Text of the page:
We also documented the association of the phyla Proteobacteria, Bacteroidetes and Actinobacteria with P. monodon at early life stages. These dominant phyla are known as typical microflora in various aquatic organisms (Fig. 2). Our results also showed that Vibrio was the most dominant genus in all shrimp stages, which was consistent with data reported by other researchers, and reported as a dominant bacterium persisting through shrimp metamorphosis.
Within Bacteroidetes, Tenacibaculum was the most dominant and has been reported to mutually exist with marine planktonic diatoms Chaetoceros sp. and Thalassiosira sp. which were fed to shrimp at the zoea and mysis stages in our study. Hence, a higher relative abundance of Tenacibaculum specifically during these two stages suggests that it could be a transient population. Additionally, Planctomycetes was identified as one of the dominant phyla during the early life stages: these bacteria have important roles in aquaculture systems, removing undesirable nitrogenous compounds like ammonia and nitrite.
Fig. 2: Dominant bacterial communities associated with shrimp and rearing water. Shrimp samples and rearing water were collected at nauplius (N), zoea (Z), mysis (M), 5-day-old postlarval (PL5) and 15-day-old postlarval (PL15) stages from two families (Family A and Family B). Distribution of bacterial phyla associated to shrimp and their rearing water with their relative abundance greater 0.2 percent were shown and those with their abundance less than 0.2 percent were grouped as other phyla. (a) Stacked bar plots represent the top 5 dominant bacterial genera associated with shrimp from each family at each life stage from each phylum, Proteobacteria (b), Bacteroidetes (c), Planctomycetes (d) and Actinobacteria. (e) Non-top five genera were shown under other genera. Adapted from the original.
Host factors are responsible for the establishment of microbiota in animals, including shrimp. Our results showed that developmental stages were a major factor that affected the microbiota composition. While the bacterial communities of P. monodon associated with the postlarval stage (5- and 15-day old postlarvae) were similar, those from the earlier stages of nauplius, zoea and mysis were different. This drastic shift in the bacterial composition could be explained by the host physiology and change in diets required at each stage. Like other crustaceans, shrimp undergo metamorphosis through the following stages: egg, nauplius, zoea, mysis, postlarva, juvenile and adult. Progression of shrimp through their life stages also entails the difference in their physiological development and corresponding feed requirements.
In our study, when shrimp eggs hatched into the first larval stage (nauplius), they fed on their reserves for a few days before developing into the zoea stage, where they were primarily fed with phytoplankton. Shrimp mysis were additionally fed with heat-treated, brine shrimp artemia and phytoplankton. Once they entered the postlarval stage, their main diets comprised live artemia and commercial feed pellets.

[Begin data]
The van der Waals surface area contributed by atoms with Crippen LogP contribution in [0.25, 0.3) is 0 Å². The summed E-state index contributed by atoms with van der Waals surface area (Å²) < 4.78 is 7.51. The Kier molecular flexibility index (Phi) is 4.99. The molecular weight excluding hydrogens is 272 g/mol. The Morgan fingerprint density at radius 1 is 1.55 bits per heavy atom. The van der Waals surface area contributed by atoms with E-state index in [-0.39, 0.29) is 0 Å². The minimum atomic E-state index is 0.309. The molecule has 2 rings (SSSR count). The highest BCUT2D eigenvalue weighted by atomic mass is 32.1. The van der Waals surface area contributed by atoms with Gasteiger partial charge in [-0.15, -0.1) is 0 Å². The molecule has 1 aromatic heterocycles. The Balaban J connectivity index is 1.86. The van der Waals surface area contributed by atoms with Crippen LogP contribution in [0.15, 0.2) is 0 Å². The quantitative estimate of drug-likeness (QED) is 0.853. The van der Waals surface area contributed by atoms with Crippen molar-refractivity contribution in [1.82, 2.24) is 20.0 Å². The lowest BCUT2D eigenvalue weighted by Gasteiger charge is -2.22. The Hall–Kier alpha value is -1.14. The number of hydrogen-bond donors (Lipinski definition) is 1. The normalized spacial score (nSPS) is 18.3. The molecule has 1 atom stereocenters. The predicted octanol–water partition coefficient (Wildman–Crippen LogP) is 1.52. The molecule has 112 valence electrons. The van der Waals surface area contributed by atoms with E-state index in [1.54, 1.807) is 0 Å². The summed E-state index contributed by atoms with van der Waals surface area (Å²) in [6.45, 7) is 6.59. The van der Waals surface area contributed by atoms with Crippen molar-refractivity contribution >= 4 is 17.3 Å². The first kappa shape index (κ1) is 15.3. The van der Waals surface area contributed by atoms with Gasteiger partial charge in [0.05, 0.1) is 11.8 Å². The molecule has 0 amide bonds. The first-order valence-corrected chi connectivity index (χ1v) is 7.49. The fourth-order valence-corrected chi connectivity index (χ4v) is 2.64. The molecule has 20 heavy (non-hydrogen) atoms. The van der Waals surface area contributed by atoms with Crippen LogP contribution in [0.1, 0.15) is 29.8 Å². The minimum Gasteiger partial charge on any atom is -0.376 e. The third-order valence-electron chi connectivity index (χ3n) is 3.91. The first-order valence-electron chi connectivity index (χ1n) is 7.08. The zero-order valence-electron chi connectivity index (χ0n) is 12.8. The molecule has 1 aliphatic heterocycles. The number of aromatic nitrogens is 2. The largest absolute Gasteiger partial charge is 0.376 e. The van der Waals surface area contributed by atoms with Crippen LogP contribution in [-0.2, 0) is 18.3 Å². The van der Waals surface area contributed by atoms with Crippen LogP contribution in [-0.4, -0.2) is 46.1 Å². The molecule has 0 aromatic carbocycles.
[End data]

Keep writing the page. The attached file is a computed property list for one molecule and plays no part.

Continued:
Apart from the animal host factors, environmental conditions can essentially regulate microbiome composition, and have been shown to exert a stronger influence on animal microbiomes than host genetics. Increasing evidence is highlighting a strong link between shrimp rearing environments (e.g. location, wild, farm and laboratory conditions) and microbial diversity. Our study also demonstrated that the rearing environments could considerably shape the bacterial compositions in P. monodon shrimp, as well as their developmental stages. Hence, microbial modulation through farming management, such as probiotics application and water conditioning, could be used to enrich specific microbiome composition as a feasible means to unlock a better growth performance or disease resistance.
Common bacteria could be earmarked as potential candidates for probiotic development, as they are natural microflora that reside within the host, allowing for a sustainable administration and successful colonization in host shrimp. For instance, Vibrio and Pseudoalteromonas established since the nauplius stage in our study are commonly found in aquatic environments, and some strains have already been reported for probiotic value against pathogenic bacteria.
However, V. alginolyticus, also identified among the shared microbiota by our analysis, has previously been proposed as a probiotic candidate. Therefore, some Vibrio sp. should be utilized as potential probiotics in shrimp farming with care, as some related species (V. harveyi and V. parahaemolyticus) might become pathogenic in shrimp under unfavorable conditions like high organic matter levels, poor farming management or immunocompromised conditions of the host. Similarly, some species of Pseudoalteromonas are of concern as pathogenic bacteria while others have been used as probiotics in various marine organisms including blue shrimp (L. stylirostris).
However, further comparisons of microbiota associated with the early life stages of P. monodon from different shrimp farms will be necessary to characterize the core microbiome shared by this shrimp species.
Our results demonstrated that bacterial communities associated with P. monodon during the shrimp’s early life stages could be modulated by life stages through host physiological differences and diets. Our findings offer the first insights into bacterial establishment and assembly in the early life stages of P. monodon where the rearing environment plays minimal roles on influencing the shrimp microbiota. This fundamental knowledge will support the sustainable development of probiotics or feed additives for aquaculture that will contribute to improved survival rates and nutrient absorption in P. monodon farming.
Additional future research on host-microbiota interactions will be necessary to completely understand the dynamic of bacterial communities at different life stages and how they play roles on the well-being of this shrimp species.